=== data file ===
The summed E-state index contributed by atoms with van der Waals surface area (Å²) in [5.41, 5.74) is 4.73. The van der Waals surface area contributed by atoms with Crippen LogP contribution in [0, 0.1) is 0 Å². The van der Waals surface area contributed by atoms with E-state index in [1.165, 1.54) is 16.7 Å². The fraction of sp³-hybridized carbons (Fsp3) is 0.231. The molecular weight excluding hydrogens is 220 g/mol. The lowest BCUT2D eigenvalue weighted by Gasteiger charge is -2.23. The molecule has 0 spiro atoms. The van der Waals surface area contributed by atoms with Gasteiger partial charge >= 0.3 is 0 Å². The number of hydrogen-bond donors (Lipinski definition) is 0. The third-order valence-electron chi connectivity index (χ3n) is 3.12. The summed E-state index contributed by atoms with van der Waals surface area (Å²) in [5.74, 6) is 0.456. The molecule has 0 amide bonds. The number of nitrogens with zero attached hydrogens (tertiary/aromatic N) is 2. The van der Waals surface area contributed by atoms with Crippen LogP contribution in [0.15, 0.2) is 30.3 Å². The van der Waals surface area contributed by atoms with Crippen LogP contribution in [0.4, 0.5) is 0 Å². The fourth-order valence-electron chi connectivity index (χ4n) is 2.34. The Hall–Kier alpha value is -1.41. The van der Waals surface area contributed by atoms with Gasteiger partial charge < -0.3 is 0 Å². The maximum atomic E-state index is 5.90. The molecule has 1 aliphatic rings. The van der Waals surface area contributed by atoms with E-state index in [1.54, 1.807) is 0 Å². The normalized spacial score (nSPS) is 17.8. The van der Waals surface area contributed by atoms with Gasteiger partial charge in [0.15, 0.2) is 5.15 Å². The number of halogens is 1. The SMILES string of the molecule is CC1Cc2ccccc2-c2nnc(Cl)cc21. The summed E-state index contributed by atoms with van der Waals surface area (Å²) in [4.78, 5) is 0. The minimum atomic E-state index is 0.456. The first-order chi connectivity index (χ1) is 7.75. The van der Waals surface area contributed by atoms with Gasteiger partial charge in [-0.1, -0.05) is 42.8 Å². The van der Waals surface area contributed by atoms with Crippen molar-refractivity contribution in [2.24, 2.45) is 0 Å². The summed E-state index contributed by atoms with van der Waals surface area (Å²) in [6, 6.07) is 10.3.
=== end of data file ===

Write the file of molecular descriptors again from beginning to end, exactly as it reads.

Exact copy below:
The summed E-state index contributed by atoms with van der Waals surface area (Å²) in [5.41, 5.74) is 4.73. The van der Waals surface area contributed by atoms with Crippen LogP contribution in [0, 0.1) is 0 Å². The van der Waals surface area contributed by atoms with E-state index in [1.165, 1.54) is 16.7 Å². The fraction of sp³-hybridized carbons (Fsp3) is 0.231. The molecular weight excluding hydrogens is 220 g/mol. The lowest BCUT2D eigenvalue weighted by Gasteiger charge is -2.23. The molecule has 0 spiro atoms. The van der Waals surface area contributed by atoms with Gasteiger partial charge >= 0.3 is 0 Å². The number of hydrogen-bond donors (Lipinski definition) is 0. The third-order valence-electron chi connectivity index (χ3n) is 3.12. The summed E-state index contributed by atoms with van der Waals surface area (Å²) in [5.74, 6) is 0.456. The molecule has 0 amide bonds. The number of nitrogens with zero attached hydrogens (tertiary/aromatic N) is 2. The van der Waals surface area contributed by atoms with Crippen LogP contribution in [0.15, 0.2) is 30.3 Å². The van der Waals surface area contributed by atoms with Crippen LogP contribution in [0.4, 0.5) is 0 Å². The fourth-order valence-electron chi connectivity index (χ4n) is 2.34. The Hall–Kier alpha value is -1.41. The van der Waals surface area contributed by atoms with Gasteiger partial charge < -0.3 is 0 Å². The maximum atomic E-state index is 5.90. The molecule has 1 aliphatic rings. The van der Waals surface area contributed by atoms with E-state index in [1.54, 1.807) is 0 Å². The normalized spacial score (nSPS) is 17.8. The van der Waals surface area contributed by atoms with Gasteiger partial charge in [0.15, 0.2) is 5.15 Å². The number of halogens is 1. The SMILES string of the molecule is CC1Cc2ccccc2-c2nnc(Cl)cc21. The summed E-state index contributed by atoms with van der Waals surface area (Å²) in [4.78, 5) is 0. The minimum atomic E-state index is 0.456. The first-order chi connectivity index (χ1) is 7.75. The van der Waals surface area contributed by atoms with Gasteiger partial charge in [-0.1, -0.05) is 42.8 Å². The van der Waals surface area contributed by atoms with Crippen molar-refractivity contribution in [2.24, 2.45) is 0 Å². The summed E-state index contributed by atoms with van der Waals surface area (Å²) in [6, 6.07) is 10.3.